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  • The capability of IBM i to providevirtual I/O resources has been used successfully for several years to integrate AIX®, Linux® and Windows® workloads on the same platform. The same virtualization technology, which is part ofthe IBM i operating system, can now be used to host IBM i LPARs. An IBM i 6.1 LPAR can host one or more additional IBM i LPARs, known as virtual client LPARs. Virtual client partitions can have no physical I/O hardware assigned and instead leverage virtual I/O resources from the host IBM i partition. The types of hardware resources that can bevirtualized by the host LPAR are disk, optical and networking.
  • The capability of an IBM i partition to host another IBM i partition involves hardware and virtualization components. The hardware components are the storage, optical and network adapters and devices physically assigned to the host IBM i LPAR. The virtualization components are the system firmware and IBM i operating system objects necessary to virtualize the physical I/O resources to client partitions. Virtual SCSI and Ethernet adapters IBM i hosting IBM i uses an existing function of the system firmware, or Power Hypervisor: the capability to create virtual SCSI and Ethernet adapters in a partition. Virtual adapters are created for each LPAR in the Hardware Management Console (HMC). Virtual SCSI adapters are used for storage and optical virtualization ; virtual Ethernet adapters are used for network virtualization. A mix of virtual and physical hardware in the same partition is supported for IBM i in this environment, by assigning both types of adapters to the partition in the HMC.
  • To virtualize integrated disk (SCSI or SAS) or LUNs from a SAN system to an IBM i client partition, both HMC and IBM i objects must be created. In the HMC, the minimum required configuration is: • One virtual SCSI client adapter in the client partition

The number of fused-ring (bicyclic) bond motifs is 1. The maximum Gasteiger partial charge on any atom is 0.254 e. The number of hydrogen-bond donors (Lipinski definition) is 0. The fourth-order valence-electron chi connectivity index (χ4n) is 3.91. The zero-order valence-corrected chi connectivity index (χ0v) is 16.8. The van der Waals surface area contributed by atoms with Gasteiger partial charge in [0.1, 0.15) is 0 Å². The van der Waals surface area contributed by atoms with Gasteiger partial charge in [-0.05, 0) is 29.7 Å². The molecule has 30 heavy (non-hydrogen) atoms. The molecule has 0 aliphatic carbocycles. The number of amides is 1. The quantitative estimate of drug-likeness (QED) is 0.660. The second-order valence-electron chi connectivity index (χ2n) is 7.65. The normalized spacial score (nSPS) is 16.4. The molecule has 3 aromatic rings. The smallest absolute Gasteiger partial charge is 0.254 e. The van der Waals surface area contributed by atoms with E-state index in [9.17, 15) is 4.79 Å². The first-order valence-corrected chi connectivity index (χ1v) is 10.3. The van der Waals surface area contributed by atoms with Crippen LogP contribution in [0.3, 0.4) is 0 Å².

• One virtual SCSI server adapter in the host partition
  • In the host partition, the minimum required IBM i setup consists of the following: • One Network Server Description (NWSD) object • One Network Server Storage Space (NWSSTG) object The NWSD object associates a virtual SCSI server adapter in IBM i (which in turn is connected to a virtual SCSI client adapter in the HMC) with one or more NWSSTG objects. At least one NWSD object must be created in the host for each client, though more are supported. The NWSSTG objects are the virtual disks provided to the client IBM i partition. They are created from available physical storage in the host partition. In the client, they are recognized and managed as standard DDxx disk devices (with a different type and model). The screenshot shows several storage spaces for a client partition in an IBM i 6.1 host partition
  • Storage spaces for an IBM i client partition do not have to match physical disk sizes; they can be created from 160 MB to 1 TB in size , as long as there is available storage in the host. The 160 MB minimum size is a requirement from the storage management Licensed Internal Code (LIC) on the client partition. For an IBM i client partition, up to 16 NWSSTGs can be linked to a single NWSD , and therefore, to a single virtual SCSI connection. Storage planning Because virtual disks for the IBM i client LPAR are NWSSTG objects in the host LPAR, the main prerequisite to installing a new client LPAR is having sufficient capacity in the host to create those objects. Note that the host partition is not capable of detecting what percent of the virtual storage is used in the client. For example, if a 500-GB storage space is created, it will occupy that amount of physical storage in the host IBM i LPAR, even if the disk capacity is only 50% utilized in the client LPAR. It is recommended to closely match the total size of the storage spaces for each client partition to its initial disk requirements. As the storage needs of the client partition grow, additional storage spaces can be dynamically created and linked to it on the host partition. On the client, the new virtual disk will automatically be recognized as a non-configured drive and can be added to any existing ASP. The only restriction to consider in this case is the maximum number of storage spaces allowed per virtual SCSI connection for an IBM i client partition, which is 16. If more than 16 NWSSTGs are needed for a client LPAR, additional virtual SCSI connections can be created dynamically in the HMC.